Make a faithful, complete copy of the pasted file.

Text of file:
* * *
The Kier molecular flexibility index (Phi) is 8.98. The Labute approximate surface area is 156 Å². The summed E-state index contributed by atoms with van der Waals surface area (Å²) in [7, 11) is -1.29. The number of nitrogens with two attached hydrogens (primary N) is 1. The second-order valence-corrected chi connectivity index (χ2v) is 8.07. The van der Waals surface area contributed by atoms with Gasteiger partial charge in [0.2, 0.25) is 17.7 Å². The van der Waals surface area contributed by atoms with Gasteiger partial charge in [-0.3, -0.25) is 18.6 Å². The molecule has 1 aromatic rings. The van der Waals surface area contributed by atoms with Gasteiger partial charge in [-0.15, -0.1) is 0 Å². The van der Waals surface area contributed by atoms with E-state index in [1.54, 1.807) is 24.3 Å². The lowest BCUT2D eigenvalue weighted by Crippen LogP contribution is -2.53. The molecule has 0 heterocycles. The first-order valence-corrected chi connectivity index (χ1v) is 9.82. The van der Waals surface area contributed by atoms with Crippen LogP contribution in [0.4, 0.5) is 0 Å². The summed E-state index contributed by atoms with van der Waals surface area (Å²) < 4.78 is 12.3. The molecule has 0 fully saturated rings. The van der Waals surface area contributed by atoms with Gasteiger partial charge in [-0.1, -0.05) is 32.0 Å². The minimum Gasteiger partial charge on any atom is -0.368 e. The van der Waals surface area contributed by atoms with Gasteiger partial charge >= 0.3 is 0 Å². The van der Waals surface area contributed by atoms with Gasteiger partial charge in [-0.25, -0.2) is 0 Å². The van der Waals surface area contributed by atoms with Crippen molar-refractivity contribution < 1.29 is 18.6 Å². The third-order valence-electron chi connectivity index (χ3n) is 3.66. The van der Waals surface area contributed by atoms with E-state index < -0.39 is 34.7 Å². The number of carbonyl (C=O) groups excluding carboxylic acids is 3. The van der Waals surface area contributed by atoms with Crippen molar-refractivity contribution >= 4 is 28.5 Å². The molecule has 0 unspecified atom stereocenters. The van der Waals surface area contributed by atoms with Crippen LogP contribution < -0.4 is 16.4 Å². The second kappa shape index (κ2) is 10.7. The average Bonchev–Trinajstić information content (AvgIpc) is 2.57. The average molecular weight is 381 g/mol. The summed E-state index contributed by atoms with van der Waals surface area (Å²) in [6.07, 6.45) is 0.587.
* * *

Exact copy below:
The Kier molecular flexibility index (Phi) is 8.98. The Labute approximate surface area is 156 Å². The summed E-state index contributed by atoms with van der Waals surface area (Å²) in [7, 11) is -1.29. The number of nitrogens with two attached hydrogens (primary N) is 1. The second-order valence-corrected chi connectivity index (χ2v) is 8.07. The van der Waals surface area contributed by atoms with Gasteiger partial charge in [0.2, 0.25) is 17.7 Å². The van der Waals surface area contributed by atoms with Gasteiger partial charge in [-0.3, -0.25) is 18.6 Å². The molecule has 1 aromatic rings. The van der Waals surface area contributed by atoms with Gasteiger partial charge in [-0.15, -0.1) is 0 Å². The van der Waals surface area contributed by atoms with E-state index in [1.54, 1.807) is 24.3 Å². The lowest BCUT2D eigenvalue weighted by Crippen LogP contribution is -2.53. The molecule has 0 heterocycles. The first-order valence-corrected chi connectivity index (χ1v) is 9.82. The van der Waals surface area contributed by atoms with Crippen LogP contribution in [0.4, 0.5) is 0 Å². The summed E-state index contributed by atoms with van der Waals surface area (Å²) < 4.78 is 12.3. The molecule has 0 fully saturated rings. The van der Waals surface area contributed by atoms with Gasteiger partial charge in [-0.1, -0.05) is 32.0 Å². The minimum Gasteiger partial charge on any atom is -0.368 e. The van der Waals surface area contributed by atoms with Gasteiger partial charge >= 0.3 is 0 Å². The van der Waals surface area contributed by atoms with Gasteiger partial charge in [-0.25, -0.2) is 0 Å². The van der Waals surface area contributed by atoms with Crippen molar-refractivity contribution < 1.29 is 18.6 Å². The third-order valence-electron chi connectivity index (χ3n) is 3.66. The van der Waals surface area contributed by atoms with E-state index < -0.39 is 34.7 Å². The number of carbonyl (C=O) groups excluding carboxylic acids is 3. The van der Waals surface area contributed by atoms with Crippen molar-refractivity contribution >= 4 is 28.5 Å². The molecule has 0 unspecified atom stereocenters. The van der Waals surface area contributed by atoms with Crippen LogP contribution < -0.4 is 16.4 Å². The second kappa shape index (κ2) is 10.7. The average Bonchev–Trinajstić information content (AvgIpc) is 2.57. The average molecular weight is 381 g/mol. The summed E-state index contributed by atoms with van der Waals surface area (Å²) in [6.07, 6.45) is 0.587.